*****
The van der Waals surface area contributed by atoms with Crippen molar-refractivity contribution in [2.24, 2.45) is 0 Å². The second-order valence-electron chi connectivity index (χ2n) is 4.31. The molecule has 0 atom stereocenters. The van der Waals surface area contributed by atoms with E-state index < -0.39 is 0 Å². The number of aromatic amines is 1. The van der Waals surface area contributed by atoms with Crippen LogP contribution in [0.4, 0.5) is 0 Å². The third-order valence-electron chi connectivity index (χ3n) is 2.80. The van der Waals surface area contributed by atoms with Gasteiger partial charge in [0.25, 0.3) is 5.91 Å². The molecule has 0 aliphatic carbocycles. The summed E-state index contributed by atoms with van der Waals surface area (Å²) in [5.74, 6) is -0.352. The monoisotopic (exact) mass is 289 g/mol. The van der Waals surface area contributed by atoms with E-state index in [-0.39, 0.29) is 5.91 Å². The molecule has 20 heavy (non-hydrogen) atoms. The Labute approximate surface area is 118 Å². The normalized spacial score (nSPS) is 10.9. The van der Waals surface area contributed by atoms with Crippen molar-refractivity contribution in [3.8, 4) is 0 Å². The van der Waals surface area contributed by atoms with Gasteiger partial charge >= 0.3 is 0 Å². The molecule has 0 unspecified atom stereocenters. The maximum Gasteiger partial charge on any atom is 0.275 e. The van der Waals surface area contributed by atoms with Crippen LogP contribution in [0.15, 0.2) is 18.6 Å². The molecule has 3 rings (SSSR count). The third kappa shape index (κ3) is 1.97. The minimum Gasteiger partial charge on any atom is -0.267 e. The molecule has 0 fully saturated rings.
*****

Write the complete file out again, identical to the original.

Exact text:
The van der Waals surface area contributed by atoms with Crippen molar-refractivity contribution in [2.24, 2.45) is 0 Å². The second-order valence-electron chi connectivity index (χ2n) is 4.31. The molecule has 0 atom stereocenters. The van der Waals surface area contributed by atoms with E-state index < -0.39 is 0 Å². The number of aromatic amines is 1. The van der Waals surface area contributed by atoms with Crippen LogP contribution in [0.4, 0.5) is 0 Å². The third-order valence-electron chi connectivity index (χ3n) is 2.80. The van der Waals surface area contributed by atoms with Gasteiger partial charge in [0.25, 0.3) is 5.91 Å². The molecule has 0 aliphatic carbocycles. The summed E-state index contributed by atoms with van der Waals surface area (Å²) in [5.74, 6) is -0.352. The monoisotopic (exact) mass is 289 g/mol. The van der Waals surface area contributed by atoms with E-state index in [-0.39, 0.29) is 5.91 Å². The molecule has 20 heavy (non-hydrogen) atoms. The Labute approximate surface area is 118 Å². The normalized spacial score (nSPS) is 10.9. The van der Waals surface area contributed by atoms with Crippen molar-refractivity contribution in [3.8, 4) is 0 Å². The van der Waals surface area contributed by atoms with Gasteiger partial charge >= 0.3 is 0 Å². The molecule has 0 unspecified atom stereocenters. The maximum Gasteiger partial charge on any atom is 0.275 e. The van der Waals surface area contributed by atoms with Crippen LogP contribution in [0.15, 0.2) is 18.6 Å². The molecule has 3 rings (SSSR count). The third kappa shape index (κ3) is 1.97. The minimum Gasteiger partial charge on any atom is -0.267 e. The molecule has 0 fully saturated rings.